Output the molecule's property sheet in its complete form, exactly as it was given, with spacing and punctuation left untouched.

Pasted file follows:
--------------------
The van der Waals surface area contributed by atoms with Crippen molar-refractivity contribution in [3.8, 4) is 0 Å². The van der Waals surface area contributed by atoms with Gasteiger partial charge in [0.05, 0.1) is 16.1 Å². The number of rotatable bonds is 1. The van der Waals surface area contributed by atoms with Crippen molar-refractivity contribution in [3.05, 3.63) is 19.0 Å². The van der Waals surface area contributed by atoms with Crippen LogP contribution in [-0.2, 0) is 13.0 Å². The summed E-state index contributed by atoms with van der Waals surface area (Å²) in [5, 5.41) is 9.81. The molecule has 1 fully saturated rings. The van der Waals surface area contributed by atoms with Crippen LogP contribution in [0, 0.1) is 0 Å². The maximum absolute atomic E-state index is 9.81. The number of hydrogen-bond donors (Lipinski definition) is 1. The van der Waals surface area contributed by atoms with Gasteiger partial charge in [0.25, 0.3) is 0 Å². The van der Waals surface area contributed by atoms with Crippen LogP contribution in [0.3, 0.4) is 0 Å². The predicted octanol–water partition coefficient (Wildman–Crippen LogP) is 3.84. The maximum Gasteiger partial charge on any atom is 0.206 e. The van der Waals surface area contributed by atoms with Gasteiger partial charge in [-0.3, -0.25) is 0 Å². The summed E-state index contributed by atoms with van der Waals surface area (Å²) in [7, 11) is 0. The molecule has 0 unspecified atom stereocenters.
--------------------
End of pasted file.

The van der Waals surface area contributed by atoms with Crippen molar-refractivity contribution in [3.8, 4) is 0 Å². The van der Waals surface area contributed by atoms with Gasteiger partial charge in [0.05, 0.1) is 16.1 Å². The number of rotatable bonds is 1. The van der Waals surface area contributed by atoms with Crippen molar-refractivity contribution in [3.05, 3.63) is 19.0 Å². The van der Waals surface area contributed by atoms with Crippen LogP contribution in [-0.2, 0) is 13.0 Å². The summed E-state index contributed by atoms with van der Waals surface area (Å²) in [5, 5.41) is 9.81. The molecule has 1 fully saturated rings. The van der Waals surface area contributed by atoms with Crippen LogP contribution in [0, 0.1) is 0 Å². The maximum absolute atomic E-state index is 9.81. The number of hydrogen-bond donors (Lipinski definition) is 1. The van der Waals surface area contributed by atoms with Gasteiger partial charge in [0.25, 0.3) is 0 Å². The van der Waals surface area contributed by atoms with Crippen LogP contribution in [0.3, 0.4) is 0 Å². The predicted octanol–water partition coefficient (Wildman–Crippen LogP) is 3.84. The maximum Gasteiger partial charge on any atom is 0.206 e. The van der Waals surface area contributed by atoms with Gasteiger partial charge in [-0.3, -0.25) is 0 Å². The summed E-state index contributed by atoms with van der Waals surface area (Å²) in [7, 11) is 0. The molecule has 0 unspecified atom stereocenters.